These examples show a range of Omar’s guitar playing styles and if you are unfamiliar with his music then hopefully you’ll take a closer look.

Example#1: Eriatarka- chorus

|------------------------------------------------------------|
|------------------------------------------------------------|
|------------------------------------------------------------|
|-111111------9-9-9-------7-7-7-------0-0-0---x--x-x---------| x3
|-x-x-x-------x-x-x-------x-x-x-------x-x-x---x--x-x---------|
|-7-7-7-------7-7-7-------7-7-7-------7-7-7---x--x-x--9b10r9-|

|------------------------------------------------------------|
|------------------------------------------------------------|
|------------------------------------------------------------|
|-7-7-7-7-7-7-7-7-7-7-7-7-7-------10101010101010101010101010-|
|-x-x-x-x-x-x-x-x-x-x-x-x-x-------x-x-x-x-x-x-x-x-x-x-x-x-x--|
|-8-8-8-8-8-8-8-8-8-8-8-8-8-------11111111111111111111111111-|

If you don’t have the CD then Listen to the track here with the example above starting at 1:24 to get an idea of how it sounds with bass and drums. I love the way the drum ‘n’ bass beat works with the staccato guitar.

Example#2: One Armed Scissor- chorus

  Em7              Dadd11
|-----------------|------------0------|
|-8-8-8-8-8--0----|-3-3-3-3-3--3------|
|-7-7-7-7-7--7----|-0-0-0-0-0--0-x-x--|
|-x-x-x-x-x--0----|-4-4-4-4-4----x-x--|
|-7-7-7-7-7--7----|-5-5-5-5-5----x-x--|
|-----------------|-------------------|

  Amadd9                   C5
|--------------------------|-------------------------|
|-----12-12-12-12-12-0-x---|-------------------------|
|------x--x--x--x-x--0-x---|-------------------------|
|-10--10-10-10-10-10-------|-------------------------|
|-12--12-12-12-12-12-------|--x--/10--10-10-10-10-10-|
|--------------------------|--x--/8---8--8--8--8--8--|

This is the song that first got me into Omar’s playing. This is from the classic at the drive-in record, relationship of command. The transition between the D and Am is a bit tricky but remember it’s supposed to sound a bit messy- hitting the odd open string or muting others is good in this case!

Example#3: Inertiatic ESP- bridge

|----------------------|---------------------|
|---------------------|----------------------|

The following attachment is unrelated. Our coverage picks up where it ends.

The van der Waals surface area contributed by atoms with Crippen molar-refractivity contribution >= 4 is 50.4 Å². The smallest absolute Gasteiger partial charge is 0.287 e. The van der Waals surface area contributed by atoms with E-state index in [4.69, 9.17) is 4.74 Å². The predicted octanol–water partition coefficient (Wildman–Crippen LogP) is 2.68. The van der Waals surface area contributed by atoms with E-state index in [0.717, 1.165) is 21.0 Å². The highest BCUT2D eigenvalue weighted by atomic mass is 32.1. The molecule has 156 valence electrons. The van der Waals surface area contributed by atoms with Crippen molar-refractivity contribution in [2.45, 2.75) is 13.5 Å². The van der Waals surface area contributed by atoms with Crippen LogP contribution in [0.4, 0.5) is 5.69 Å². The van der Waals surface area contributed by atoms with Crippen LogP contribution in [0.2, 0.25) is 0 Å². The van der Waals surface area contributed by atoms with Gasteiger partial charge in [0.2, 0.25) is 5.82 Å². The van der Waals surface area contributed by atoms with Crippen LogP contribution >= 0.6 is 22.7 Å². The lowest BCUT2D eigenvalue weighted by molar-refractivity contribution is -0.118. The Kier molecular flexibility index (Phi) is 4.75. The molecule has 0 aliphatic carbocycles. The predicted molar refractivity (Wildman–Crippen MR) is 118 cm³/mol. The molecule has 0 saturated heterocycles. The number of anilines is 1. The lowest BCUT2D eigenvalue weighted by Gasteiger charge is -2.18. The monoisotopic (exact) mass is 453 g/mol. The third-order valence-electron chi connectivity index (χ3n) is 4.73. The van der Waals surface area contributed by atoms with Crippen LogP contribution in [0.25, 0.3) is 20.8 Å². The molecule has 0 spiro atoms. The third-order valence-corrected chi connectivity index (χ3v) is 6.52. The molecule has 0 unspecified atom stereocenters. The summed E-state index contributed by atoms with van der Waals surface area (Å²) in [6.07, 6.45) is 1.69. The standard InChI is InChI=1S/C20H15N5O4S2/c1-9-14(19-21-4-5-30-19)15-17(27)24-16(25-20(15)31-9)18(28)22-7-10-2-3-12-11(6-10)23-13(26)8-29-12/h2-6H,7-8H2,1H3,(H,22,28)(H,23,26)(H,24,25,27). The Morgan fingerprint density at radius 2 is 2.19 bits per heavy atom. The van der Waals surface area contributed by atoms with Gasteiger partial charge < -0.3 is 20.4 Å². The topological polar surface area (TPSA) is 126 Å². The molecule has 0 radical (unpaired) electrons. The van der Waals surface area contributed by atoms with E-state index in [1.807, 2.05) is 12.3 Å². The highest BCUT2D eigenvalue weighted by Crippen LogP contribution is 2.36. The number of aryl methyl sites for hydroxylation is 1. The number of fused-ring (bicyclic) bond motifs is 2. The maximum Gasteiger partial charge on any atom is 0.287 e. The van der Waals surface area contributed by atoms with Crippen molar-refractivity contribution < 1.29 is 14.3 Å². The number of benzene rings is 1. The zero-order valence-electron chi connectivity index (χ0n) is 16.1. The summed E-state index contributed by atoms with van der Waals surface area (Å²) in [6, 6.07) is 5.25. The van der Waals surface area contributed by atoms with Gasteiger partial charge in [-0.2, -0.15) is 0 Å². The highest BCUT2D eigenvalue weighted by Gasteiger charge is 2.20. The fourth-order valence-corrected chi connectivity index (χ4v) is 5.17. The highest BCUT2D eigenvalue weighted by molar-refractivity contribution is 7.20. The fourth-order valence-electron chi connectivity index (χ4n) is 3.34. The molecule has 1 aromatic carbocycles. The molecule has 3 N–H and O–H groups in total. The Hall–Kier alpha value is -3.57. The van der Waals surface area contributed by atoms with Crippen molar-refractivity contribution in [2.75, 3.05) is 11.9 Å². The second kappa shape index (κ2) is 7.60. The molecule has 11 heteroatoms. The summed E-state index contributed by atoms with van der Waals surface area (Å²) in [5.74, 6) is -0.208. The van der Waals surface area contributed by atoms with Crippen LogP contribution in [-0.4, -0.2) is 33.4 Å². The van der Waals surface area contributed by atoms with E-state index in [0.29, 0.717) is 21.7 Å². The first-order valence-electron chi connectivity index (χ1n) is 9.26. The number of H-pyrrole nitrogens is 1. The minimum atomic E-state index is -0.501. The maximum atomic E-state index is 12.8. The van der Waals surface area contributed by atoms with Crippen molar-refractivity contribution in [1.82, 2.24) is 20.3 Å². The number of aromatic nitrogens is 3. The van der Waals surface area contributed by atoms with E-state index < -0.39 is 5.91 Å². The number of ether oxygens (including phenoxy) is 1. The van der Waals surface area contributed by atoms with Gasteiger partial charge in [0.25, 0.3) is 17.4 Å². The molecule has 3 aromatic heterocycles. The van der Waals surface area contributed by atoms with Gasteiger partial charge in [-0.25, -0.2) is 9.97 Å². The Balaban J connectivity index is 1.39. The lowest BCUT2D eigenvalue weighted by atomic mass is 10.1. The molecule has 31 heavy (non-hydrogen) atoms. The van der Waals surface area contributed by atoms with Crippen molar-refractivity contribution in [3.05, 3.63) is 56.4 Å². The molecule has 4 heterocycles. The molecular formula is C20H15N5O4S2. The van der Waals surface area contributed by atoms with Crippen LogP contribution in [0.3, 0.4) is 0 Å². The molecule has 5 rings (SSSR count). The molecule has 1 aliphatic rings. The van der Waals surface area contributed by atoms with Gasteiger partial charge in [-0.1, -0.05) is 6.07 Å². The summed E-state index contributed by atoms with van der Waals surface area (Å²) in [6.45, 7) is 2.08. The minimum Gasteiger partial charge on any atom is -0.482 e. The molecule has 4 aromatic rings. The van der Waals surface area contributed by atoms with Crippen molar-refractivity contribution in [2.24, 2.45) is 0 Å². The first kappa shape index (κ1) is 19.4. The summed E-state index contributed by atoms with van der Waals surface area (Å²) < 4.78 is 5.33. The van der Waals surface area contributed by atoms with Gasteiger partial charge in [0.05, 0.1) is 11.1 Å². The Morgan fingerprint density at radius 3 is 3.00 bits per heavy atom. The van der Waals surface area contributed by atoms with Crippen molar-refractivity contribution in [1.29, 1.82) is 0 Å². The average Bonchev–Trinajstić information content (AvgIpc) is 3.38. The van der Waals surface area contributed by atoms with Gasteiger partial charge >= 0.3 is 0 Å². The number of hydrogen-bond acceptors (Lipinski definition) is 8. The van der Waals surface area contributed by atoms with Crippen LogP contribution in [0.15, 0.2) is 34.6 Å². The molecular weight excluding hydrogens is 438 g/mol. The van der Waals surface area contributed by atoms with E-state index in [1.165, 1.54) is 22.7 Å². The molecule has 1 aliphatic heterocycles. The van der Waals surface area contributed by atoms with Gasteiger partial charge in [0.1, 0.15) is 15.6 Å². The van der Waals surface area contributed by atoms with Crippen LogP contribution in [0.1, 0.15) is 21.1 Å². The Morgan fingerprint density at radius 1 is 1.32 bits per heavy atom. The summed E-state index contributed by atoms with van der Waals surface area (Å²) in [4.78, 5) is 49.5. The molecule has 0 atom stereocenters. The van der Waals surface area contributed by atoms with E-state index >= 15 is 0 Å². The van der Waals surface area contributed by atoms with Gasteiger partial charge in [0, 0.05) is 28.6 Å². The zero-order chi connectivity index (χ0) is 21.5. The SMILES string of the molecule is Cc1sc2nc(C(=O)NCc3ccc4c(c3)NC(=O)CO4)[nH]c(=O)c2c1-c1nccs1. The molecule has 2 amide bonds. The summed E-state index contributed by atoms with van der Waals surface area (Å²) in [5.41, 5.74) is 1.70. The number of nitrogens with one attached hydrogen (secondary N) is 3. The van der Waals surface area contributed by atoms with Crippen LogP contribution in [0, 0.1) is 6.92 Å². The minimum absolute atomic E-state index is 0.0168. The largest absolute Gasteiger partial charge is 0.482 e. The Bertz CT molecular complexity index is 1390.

|----------------------|---------------------|
|----------------------|---------------------|
|-0h2-0h2-2-2-2-2-2-2-|-0h2-0h2-2-2-0h2-0h2--|
|----------------------|---------------------|

|---------------------|-----------------------|
|---------------------|-----------------------|
|-2h4-2h4-4-4-4-4-4-4-|-2h4-2h4-4-4-4-4-4-4---|
|---------------------|-----------------------|
|---------------------|-----------------------|
|---------------------|-----------------------|

|---------------------|---------------------|
|---------------------|---------------------|
|-6h7-6h7-7-7-7-7-7-7-|-6h7-6h7-7-7-7-7-7-7-|
|---------------------|---------------------|
|---------------------|---------------------|
|---------------------|---------------------|

|---------------------|---------------------|
|---------------------|---------------------|
|---------------------|---------------------|X2
|-2h4-2h4-4-4-4-4-4-4-|-2h4-2h4-4-4-2h4-2h4-|
|---------------------|---------------------|
|---------------------|---------------------|

|-----------|-----------|-5----5----|
|-3----3----|-----------|-0----0----|
|-4----4----|-3----3----|-4----4----|
|-x----x----|-x----x----|-----------|
|-2----2----|-2----2----|-----------|
|-----------|-----------|-----------|

Again, if you haven’t heard this track check out the official video here. The example above is the bridge part at 3:14. It features some fast single string picking with hammer-ons occurring off the beat creating a sense of tension leading into the break down part at the end.